At the beginning of his 50th season, Mike Leckrone announced this year would be his last as the head of the Badger Band. During his tenure, Leckrone established the Fifth Quarter, a time-honored tradition wherein the same respected tunes arise from the horns and winds throughout Camp Randall. These include such esteemed masterpieces as “Tequila,” “Hey Baby” and “The Chicken Dance.”

With the changing times comes new speculation from the corps of what the core of the post-game celebratory setlist will be. While unconfirmed by any reputable source, these hits are my guesses as to what we make hear during the “Fifth Quarter” soon.

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“In My Feelings” By Drake

I just heard this song for the first time yesterday and I thought it was a quality bop. This song will help assure the student section “the new me is the real me,” eschewing years of tradition for the number one song on the Billboard Hot 100 for seven weeks straight! Just imagine the strains of clarinets bleating out for KeKe while the crowd engages in interpretive dance to beg KeKe to love them. While slightly more specific than “Hey Hey Baby,” I feel as though the pointed tone of the piece better suits the collective consciousness of University of Wisconsin students.

“It’s A Small World” By The Sherman Brothers

Speaking of collective consciousness, “It’s a Small World” will bring fans together into a “world of laughter, a world of tears.” As students live their own unique version of the “Wisconsin Idea,” the tune is important to connect all Badger fans together into one mindset. I, for one, believe that a piccolo playing the familiar refrain will boost school spirit to the point where each student believes in every other student’s #strugglez and will cause all students to dance together like robots that badly need a refurbishment.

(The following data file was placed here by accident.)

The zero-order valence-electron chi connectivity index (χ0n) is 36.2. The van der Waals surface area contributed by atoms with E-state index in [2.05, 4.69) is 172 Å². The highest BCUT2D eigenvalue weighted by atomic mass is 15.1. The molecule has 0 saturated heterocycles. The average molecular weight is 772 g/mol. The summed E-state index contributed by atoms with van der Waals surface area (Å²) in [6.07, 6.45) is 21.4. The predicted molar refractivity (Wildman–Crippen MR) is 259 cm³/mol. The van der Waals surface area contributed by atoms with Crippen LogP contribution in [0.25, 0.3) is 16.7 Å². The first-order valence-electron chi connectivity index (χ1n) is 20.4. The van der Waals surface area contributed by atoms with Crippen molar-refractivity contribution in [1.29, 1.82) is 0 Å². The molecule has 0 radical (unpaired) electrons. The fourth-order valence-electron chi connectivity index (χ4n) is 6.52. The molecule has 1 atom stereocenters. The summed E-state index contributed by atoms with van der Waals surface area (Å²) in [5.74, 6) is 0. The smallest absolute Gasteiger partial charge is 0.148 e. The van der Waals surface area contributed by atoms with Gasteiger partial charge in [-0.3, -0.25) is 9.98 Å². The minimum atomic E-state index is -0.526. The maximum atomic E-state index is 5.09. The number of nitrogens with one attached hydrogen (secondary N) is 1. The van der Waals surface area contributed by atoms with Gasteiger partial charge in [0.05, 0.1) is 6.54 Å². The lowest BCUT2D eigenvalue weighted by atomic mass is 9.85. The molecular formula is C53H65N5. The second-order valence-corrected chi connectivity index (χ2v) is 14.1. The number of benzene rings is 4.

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“Va Pensiero” from Nabucco by Giuseppe Verdi

Who needs a standard refrain of “Varsity” when you could have a full-on opera chorus in the stands of Camp Randall. You guessed right, no one! “Varsity” is too simple of a song for such a grand institution, being sung in English, the most boring language of all time, and only containing a mere 15 words. “Va Pensiero” solves those problems with ease, using 89 words and teaching students a valuable lesson in Italian along the way. The operatic chorus is already valued as a unifying crowd piece, so it is only fitting it should be bleated by the line of Wisconsin tubas while fifteen freshmen who just tried Soju for the first time try really hard to figure out how to say “olezzano.”

“Friday” by Rebecca Black

Two years ago, the Big Ten decided they needed more money and started to schedule football games on Friday nights. Because of this, the Badgers have played their last two home openers on Friday nights without the strains of Rebecca Black’s immortal classic. This is borderline blasphemy. The people of Madison deserve to hear the sweet melody streaming forth from the ranks of the band while miming pouring cereal and kicking in the front seat.

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“Johny, Johny, Yes Papa” by LooLoo Kids

Bucky is Papa and we are merely Johny’s, waiting to be told if we are doing the right thing. While Bucky can tell us not to lie on his own, it is far more powerful when accompanied by trumpets. This song would be the highlight of the new and improved fifth quarter, eventually morphing into a sort of Simon Says game. Disobedient Badgers be warned: Papa Bucky will catch sugar (or potentially Fireball) in one’s mouth if you don’t obey his commands. By listening to the words of the (silent) Papa Bucky, students will learn what they really have to do if they want to be a Badger.

Speculation or not, I am ready to hear these tunes coming from the 50-yard line next year. Although tradition may be lost to the sands of time, these modern classics will quickly earn regard in all students’ eyes.